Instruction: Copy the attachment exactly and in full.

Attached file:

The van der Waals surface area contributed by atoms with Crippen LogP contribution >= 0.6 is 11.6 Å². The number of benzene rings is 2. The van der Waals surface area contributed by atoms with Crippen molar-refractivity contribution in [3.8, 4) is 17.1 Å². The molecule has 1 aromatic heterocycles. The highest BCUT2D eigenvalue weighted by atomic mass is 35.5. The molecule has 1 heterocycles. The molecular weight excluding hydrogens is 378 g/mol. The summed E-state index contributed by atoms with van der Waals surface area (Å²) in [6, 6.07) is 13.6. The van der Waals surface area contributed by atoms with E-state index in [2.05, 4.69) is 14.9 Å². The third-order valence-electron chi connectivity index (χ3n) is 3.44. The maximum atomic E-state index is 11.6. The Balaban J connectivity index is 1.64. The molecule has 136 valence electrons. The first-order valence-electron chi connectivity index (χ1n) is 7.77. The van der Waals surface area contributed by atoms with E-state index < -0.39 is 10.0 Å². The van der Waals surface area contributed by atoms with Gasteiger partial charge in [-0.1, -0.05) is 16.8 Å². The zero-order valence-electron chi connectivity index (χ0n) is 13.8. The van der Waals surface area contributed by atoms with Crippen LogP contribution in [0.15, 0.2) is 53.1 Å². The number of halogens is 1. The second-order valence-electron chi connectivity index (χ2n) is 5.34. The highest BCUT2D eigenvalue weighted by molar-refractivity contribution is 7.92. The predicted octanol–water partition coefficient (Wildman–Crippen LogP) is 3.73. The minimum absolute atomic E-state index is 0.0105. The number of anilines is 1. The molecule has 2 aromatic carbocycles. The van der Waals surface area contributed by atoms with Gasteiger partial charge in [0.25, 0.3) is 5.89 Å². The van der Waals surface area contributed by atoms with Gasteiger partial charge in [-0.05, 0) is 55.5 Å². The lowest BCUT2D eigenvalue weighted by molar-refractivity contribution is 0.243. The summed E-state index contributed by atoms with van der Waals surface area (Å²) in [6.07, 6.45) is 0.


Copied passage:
The van der Waals surface area contributed by atoms with Crippen LogP contribution >= 0.6 is 11.6 Å². The number of benzene rings is 2. The van der Waals surface area contributed by atoms with Crippen molar-refractivity contribution in [3.8, 4) is 17.1 Å². The molecule has 1 aromatic heterocycles. The highest BCUT2D eigenvalue weighted by atomic mass is 35.5. The molecule has 1 heterocycles. The molecular weight excluding hydrogens is 378 g/mol. The summed E-state index contributed by atoms with van der Waals surface area (Å²) in [6, 6.07) is 13.6. The van der Waals surface area contributed by atoms with E-state index in [2.05, 4.69) is 14.9 Å². The third-order valence-electron chi connectivity index (χ3n) is 3.44. The maximum atomic E-state index is 11.6. The Balaban J connectivity index is 1.64. The molecule has 136 valence electrons. The first-order valence-electron chi connectivity index (χ1n) is 7.77. The van der Waals surface area contributed by atoms with E-state index < -0.39 is 10.0 Å². The van der Waals surface area contributed by atoms with Gasteiger partial charge in [-0.1, -0.05) is 16.8 Å². The zero-order valence-electron chi connectivity index (χ0n) is 13.8. The van der Waals surface area contributed by atoms with Crippen LogP contribution in [0.15, 0.2) is 53.1 Å². The number of halogens is 1. The second-order valence-electron chi connectivity index (χ2n) is 5.34. The highest BCUT2D eigenvalue weighted by molar-refractivity contribution is 7.92. The predicted octanol–water partition coefficient (Wildman–Crippen LogP) is 3.73. The minimum absolute atomic E-state index is 0.0105. The number of anilines is 1. The molecule has 2 aromatic carbocycles. The van der Waals surface area contributed by atoms with Gasteiger partial charge in [0.25, 0.3) is 5.89 Å². The van der Waals surface area contributed by atoms with Gasteiger partial charge in [-0.05, 0) is 55.5 Å². The lowest BCUT2D eigenvalue weighted by molar-refractivity contribution is 0.243. The summed E-state index contributed by atoms with van der Waals surface area (Å²) in [6.07, 6.45) is 0.